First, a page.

Cynicism and apathy

I’ve written before about my rendezvous with depression, my image of it as the Grim Reaper.  He seems to be back, wanting to play, even though he and my mind never play nicely with each other. I suppose that’s his point.

IMG_0801Lately, it feels like like I’m gripping the edge of some big hole or a deep well.  My feet keep slipping against the wall and I know when if I fall, he’s going to win.  I don’t have time for this right now.  We can’t add this to our myriad of current issues.  I’m trying to keep moving, keep my head above water but I’m getting tired.

I’m doing the usual, forcing myself to get up in the morning, accomplish whatever specific tasks are in front of me.  I’m staying quiet and somewhat to myself so I’m not spewing cynicism at worst, and overwhelming apathy at best, all over those around me. I don’t want to be a person who sucks all the energy and happiness out of the room, like a real life dementor.  Still, at other times it’s astonishing, and a little concerning, how easily I can separate from myself during my interactions with people.  I go through the motions like a robot, throw out the necessary one-liners of easy sarcasm so all appears perfectly normal, while in reality, I’m barely even present.

But I am making an effort.  I managed to go for runs several times this past week.  I know how beneficial that is in keeping my uncooperative mind on an even keel.  So, I’ve forced myself out there if for no other reason than to lessen my brain’s ammunition at night when it inevitably begins listing all of my shortcomings, telling me how if I really wanted to feel better, I’d do this or that, relentlessly insisting normal people don’t feel this way.  The silence of nighttime is utterly deafening and I dread it the entire day.  But I’ve made myself run in an attempt to stay one step ahead of this and last night, after years of running and having never had this happen, I actually fell on my last mile, when of course I was at my fastest pace. One minute I was up and the next, I was skidding across the asphalt.  In retrospect, it was truly the perfect illustration.

And people, presumably with good intentions, want to know ‘why, what’s wrong, don’t you want to talk about it, talking about it will help.’  If I could define what ‘it’ is exactly, talking about it probably would help.  But I can’t define it and I can’t fix it and that inability feels like a failing on my part.  People’s questions and expectations feel like pressure, and they’re pressures I can’t meet or frankly even handle right now.  I really just want to be left alone.  However, I know, I know, I know there’s nothing healthy about cutting myself off from the world, no matter how appealing it sounds.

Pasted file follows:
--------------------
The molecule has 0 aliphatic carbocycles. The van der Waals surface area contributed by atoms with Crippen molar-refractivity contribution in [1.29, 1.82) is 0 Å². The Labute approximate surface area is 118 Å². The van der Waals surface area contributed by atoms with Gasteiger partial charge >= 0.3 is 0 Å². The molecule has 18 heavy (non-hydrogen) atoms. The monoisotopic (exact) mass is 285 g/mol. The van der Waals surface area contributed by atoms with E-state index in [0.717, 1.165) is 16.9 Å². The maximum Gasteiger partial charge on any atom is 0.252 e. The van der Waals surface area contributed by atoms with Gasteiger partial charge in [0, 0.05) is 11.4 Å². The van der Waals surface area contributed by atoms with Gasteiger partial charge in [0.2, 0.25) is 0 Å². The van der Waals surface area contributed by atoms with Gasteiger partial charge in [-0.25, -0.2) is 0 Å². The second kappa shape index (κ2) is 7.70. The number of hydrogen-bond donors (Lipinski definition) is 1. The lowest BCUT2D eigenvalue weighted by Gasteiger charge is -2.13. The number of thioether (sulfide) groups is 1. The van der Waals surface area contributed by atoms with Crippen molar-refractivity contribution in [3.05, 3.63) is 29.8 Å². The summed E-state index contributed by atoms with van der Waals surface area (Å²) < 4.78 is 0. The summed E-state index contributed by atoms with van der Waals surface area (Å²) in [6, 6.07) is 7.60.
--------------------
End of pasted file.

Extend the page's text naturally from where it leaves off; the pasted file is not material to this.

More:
I hate this feeling.  Hate it. It’s ridiculous and it’s weak.  And I suspect it’s going to get worse before it gets better.  But I’ll be fine.  I know that.  This post wasn’t actually supposed to read this way.  I anticipated working something out in my head while I wrote it, ending on some marginally positive note or reaching some conclusion.  I also thought I’d write it better.  But instead I’ve merely spewed out cynicism and apathy.  And it’s nighttime.  Great.

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4 Responses to Cynicism and apathy

  1. Julia says:

    I’m. In. The. Exact. Same. Place… And I don’t understand it nor do I have any idea whatsoever to do about it. I literally feel so down sometimes it launches me into an almost panic attack. I can’t figure it out! I can’t talk about it because I can’t define what “it” is either! All of that to say, as cliche as it may sound: you’re not alone. If I come to any fascinating or productive conclusions, you’ll be the first to hear. :/

  2. Tribe member says:

    I love you. No words of wisdom or trite advice. I’ve been there too. All I know for certain when depression pulls at me is that I have to keep on keeping on. It cannot win.

  3. Jenny says:

    All I can say is “Hang in there, it’ll get better”, only because it always has for me. Hard to remember that when you’re in the shadows.
    Many people care about you.

  4. Teresa Jones says:

    That’s it, exactly. I can’t describe it any clearer than that. I hope “it” leaves again for a while for all of us.

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